Democrats have repeatedly made the case. Friends, family, even total strangers should be allowed to deny you your rights, based on hearsay or even a personal vendetta. Triggered by emotion, a Red Flag Law would give them the power to bypass the Constitution. Why stop with firearms?
First, for context,
Stephen Nichols, an 84-year-old Korean War veteran, former police officer…was overheard, and misquoted, by a waitress in an Oak Bluff, MA, diner. … and on the word of the waitress…had his licensed and registered firearms seized and were immediately fired from his position as a crossing guard … and had his 2nd, 4th, 5th, and 14th Amendment rights essentially revoked.
Mr. Nichols must now waste time and treasure unwinding himself from this misunderstanding. A process where he is guilty until proven innocent.
No lives were in danger, but the law is indiscriminate in its abuse. Perception and emotion, even revenge and vendetta, come before protected rights.
How many ex-boyfriends, ex-girlfriends, ex-husbands, or ex-wives can easily abuse red flag laws? How many constitutional rights are red flag law proponents willing to submit to arbitrary review by judges?
Abortion is a pretty big deal. If you don’t have one, the result is a person. Lives are literally at stake. And the decision to have one is fraught with emotion, hormones, public pressure. What if the same rules for firearms applied to people considering abortion?
Liberals would binge-crap rage kittens.
Should an ex-boyfriend, ex-husband, parent, or friend be able to petition a judge to halt an abortion? Clearly, the decision to have an abortion is a highly emotional one, would it be so bad for a judge to halt the procedure, just long enough to make sure that the subject woman is acting rationally?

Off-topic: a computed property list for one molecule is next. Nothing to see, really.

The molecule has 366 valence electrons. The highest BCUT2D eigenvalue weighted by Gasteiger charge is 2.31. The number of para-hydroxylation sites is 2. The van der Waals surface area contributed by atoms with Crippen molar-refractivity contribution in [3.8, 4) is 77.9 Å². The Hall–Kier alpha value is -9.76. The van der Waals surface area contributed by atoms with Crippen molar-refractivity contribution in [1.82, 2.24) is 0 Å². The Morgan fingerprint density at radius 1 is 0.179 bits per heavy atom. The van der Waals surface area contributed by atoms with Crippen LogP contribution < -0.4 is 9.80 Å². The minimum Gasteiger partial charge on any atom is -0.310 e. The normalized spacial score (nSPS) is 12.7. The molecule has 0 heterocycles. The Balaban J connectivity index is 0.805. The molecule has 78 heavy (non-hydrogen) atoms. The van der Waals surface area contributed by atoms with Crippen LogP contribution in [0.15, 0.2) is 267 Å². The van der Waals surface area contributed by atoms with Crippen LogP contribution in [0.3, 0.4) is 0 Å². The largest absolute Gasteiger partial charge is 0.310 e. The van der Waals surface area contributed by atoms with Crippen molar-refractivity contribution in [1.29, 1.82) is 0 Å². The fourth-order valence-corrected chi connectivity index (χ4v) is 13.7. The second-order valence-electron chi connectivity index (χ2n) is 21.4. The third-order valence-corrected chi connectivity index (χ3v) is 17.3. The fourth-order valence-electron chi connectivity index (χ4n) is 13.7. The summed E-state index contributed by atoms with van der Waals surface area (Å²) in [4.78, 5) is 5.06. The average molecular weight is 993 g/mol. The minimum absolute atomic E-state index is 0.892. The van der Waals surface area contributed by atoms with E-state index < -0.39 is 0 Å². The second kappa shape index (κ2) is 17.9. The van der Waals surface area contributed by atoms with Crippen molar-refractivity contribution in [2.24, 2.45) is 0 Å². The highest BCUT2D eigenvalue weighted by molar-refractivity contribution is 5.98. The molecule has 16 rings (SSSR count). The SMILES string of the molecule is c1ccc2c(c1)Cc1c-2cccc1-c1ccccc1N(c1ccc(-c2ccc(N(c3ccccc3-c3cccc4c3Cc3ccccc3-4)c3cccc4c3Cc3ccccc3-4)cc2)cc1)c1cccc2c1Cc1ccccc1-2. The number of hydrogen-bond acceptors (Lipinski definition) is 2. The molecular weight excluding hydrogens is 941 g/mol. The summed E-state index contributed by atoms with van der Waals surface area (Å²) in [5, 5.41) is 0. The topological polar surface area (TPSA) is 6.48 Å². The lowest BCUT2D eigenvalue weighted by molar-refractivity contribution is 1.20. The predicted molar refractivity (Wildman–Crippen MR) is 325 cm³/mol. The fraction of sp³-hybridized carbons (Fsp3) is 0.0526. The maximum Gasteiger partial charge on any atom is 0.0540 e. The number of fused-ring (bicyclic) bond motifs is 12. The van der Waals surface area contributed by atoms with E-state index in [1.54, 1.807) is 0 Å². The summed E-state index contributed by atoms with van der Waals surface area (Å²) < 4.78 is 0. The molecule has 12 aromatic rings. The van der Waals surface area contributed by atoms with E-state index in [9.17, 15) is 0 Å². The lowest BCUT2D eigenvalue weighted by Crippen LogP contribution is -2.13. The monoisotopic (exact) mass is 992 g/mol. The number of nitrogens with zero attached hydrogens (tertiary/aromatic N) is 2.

Is it a right, or is it a privilege?
Nowhere does the constitution mention abortion, not even in the shadows of the penumbras. The Federal government has no actual power to regulate them. The states do. And while I oppose abortion until such time as the Federal government determines that as a person, an unborn child has the right to have its life protected, abortion will be a thing.
But what if it was subject to Red Flag Laws?
Should we allow an ex-boyfriend, ex-husband, parent, or school counselor to make the red flag abortion petition ex-parte? Would pro-choice advocates feel comfortable that a judge hearing the red flag abortion petition could keep his or her personal and political feelings out of the ruling? Would a woman seeking an abortion feel overly burdened by simply having to plead her case to a judge, or would she believe that she does not have to explain exercising her Constitutional rights to anyone? Would a woman feel, in such circumstances, that abortion was no longer a right but a privilege?
I’ll leave the question for your consideration.
Paul Curry | Townhall.com